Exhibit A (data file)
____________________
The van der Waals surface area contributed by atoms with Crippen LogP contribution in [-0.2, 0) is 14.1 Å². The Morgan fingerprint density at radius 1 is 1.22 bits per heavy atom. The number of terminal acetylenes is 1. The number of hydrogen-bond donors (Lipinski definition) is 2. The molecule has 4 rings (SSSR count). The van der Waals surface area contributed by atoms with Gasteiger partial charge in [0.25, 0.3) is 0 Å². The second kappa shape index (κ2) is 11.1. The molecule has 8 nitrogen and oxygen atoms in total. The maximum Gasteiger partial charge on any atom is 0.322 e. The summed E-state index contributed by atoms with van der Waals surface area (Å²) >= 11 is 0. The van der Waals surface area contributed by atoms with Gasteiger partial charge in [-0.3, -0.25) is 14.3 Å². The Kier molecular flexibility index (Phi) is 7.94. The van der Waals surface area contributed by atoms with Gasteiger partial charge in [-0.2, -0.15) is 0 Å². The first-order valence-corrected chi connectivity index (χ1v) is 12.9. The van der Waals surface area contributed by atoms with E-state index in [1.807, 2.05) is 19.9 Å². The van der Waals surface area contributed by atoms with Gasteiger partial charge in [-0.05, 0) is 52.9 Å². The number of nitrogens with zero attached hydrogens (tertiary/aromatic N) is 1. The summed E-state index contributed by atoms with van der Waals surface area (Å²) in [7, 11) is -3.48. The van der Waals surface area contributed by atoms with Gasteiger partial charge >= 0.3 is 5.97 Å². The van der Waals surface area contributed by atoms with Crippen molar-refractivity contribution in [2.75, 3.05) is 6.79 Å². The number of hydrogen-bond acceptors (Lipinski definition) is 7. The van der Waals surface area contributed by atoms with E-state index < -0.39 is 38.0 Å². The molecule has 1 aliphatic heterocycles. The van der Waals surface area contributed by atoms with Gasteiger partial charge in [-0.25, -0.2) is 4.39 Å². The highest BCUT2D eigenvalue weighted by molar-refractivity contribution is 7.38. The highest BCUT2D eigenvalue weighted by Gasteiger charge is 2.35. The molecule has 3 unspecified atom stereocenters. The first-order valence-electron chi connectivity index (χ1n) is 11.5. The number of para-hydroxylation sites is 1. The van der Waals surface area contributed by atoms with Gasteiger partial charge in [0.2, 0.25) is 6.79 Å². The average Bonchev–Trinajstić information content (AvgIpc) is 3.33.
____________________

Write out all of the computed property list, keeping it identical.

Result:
The van der Waals surface area contributed by atoms with Crippen LogP contribution in [-0.2, 0) is 14.1 Å². The Morgan fingerprint density at radius 1 is 1.22 bits per heavy atom. The number of terminal acetylenes is 1. The number of hydrogen-bond donors (Lipinski definition) is 2. The molecule has 4 rings (SSSR count). The van der Waals surface area contributed by atoms with Gasteiger partial charge in [0.25, 0.3) is 0 Å². The second kappa shape index (κ2) is 11.1. The molecule has 8 nitrogen and oxygen atoms in total. The maximum Gasteiger partial charge on any atom is 0.322 e. The summed E-state index contributed by atoms with van der Waals surface area (Å²) >= 11 is 0. The van der Waals surface area contributed by atoms with Gasteiger partial charge in [-0.3, -0.25) is 14.3 Å². The Kier molecular flexibility index (Phi) is 7.94. The van der Waals surface area contributed by atoms with Gasteiger partial charge in [-0.2, -0.15) is 0 Å². The first-order valence-corrected chi connectivity index (χ1v) is 12.9. The van der Waals surface area contributed by atoms with E-state index in [1.807, 2.05) is 19.9 Å². The van der Waals surface area contributed by atoms with Gasteiger partial charge in [-0.05, 0) is 52.9 Å². The number of nitrogens with zero attached hydrogens (tertiary/aromatic N) is 1. The summed E-state index contributed by atoms with van der Waals surface area (Å²) in [7, 11) is -3.48. The van der Waals surface area contributed by atoms with Gasteiger partial charge >= 0.3 is 5.97 Å². The van der Waals surface area contributed by atoms with Crippen molar-refractivity contribution in [2.75, 3.05) is 6.79 Å². The number of hydrogen-bond acceptors (Lipinski definition) is 7. The van der Waals surface area contributed by atoms with E-state index < -0.39 is 38.0 Å². The molecule has 1 aliphatic heterocycles. The van der Waals surface area contributed by atoms with Gasteiger partial charge in [-0.25, -0.2) is 4.39 Å². The highest BCUT2D eigenvalue weighted by molar-refractivity contribution is 7.38. The highest BCUT2D eigenvalue weighted by Gasteiger charge is 2.35. The molecule has 3 unspecified atom stereocenters. The first-order valence-electron chi connectivity index (χ1n) is 11.5. The number of para-hydroxylation sites is 1. The van der Waals surface area contributed by atoms with Gasteiger partial charge in [0.2, 0.25) is 6.79 Å². The average Bonchev–Trinajstić information content (AvgIpc) is 3.33.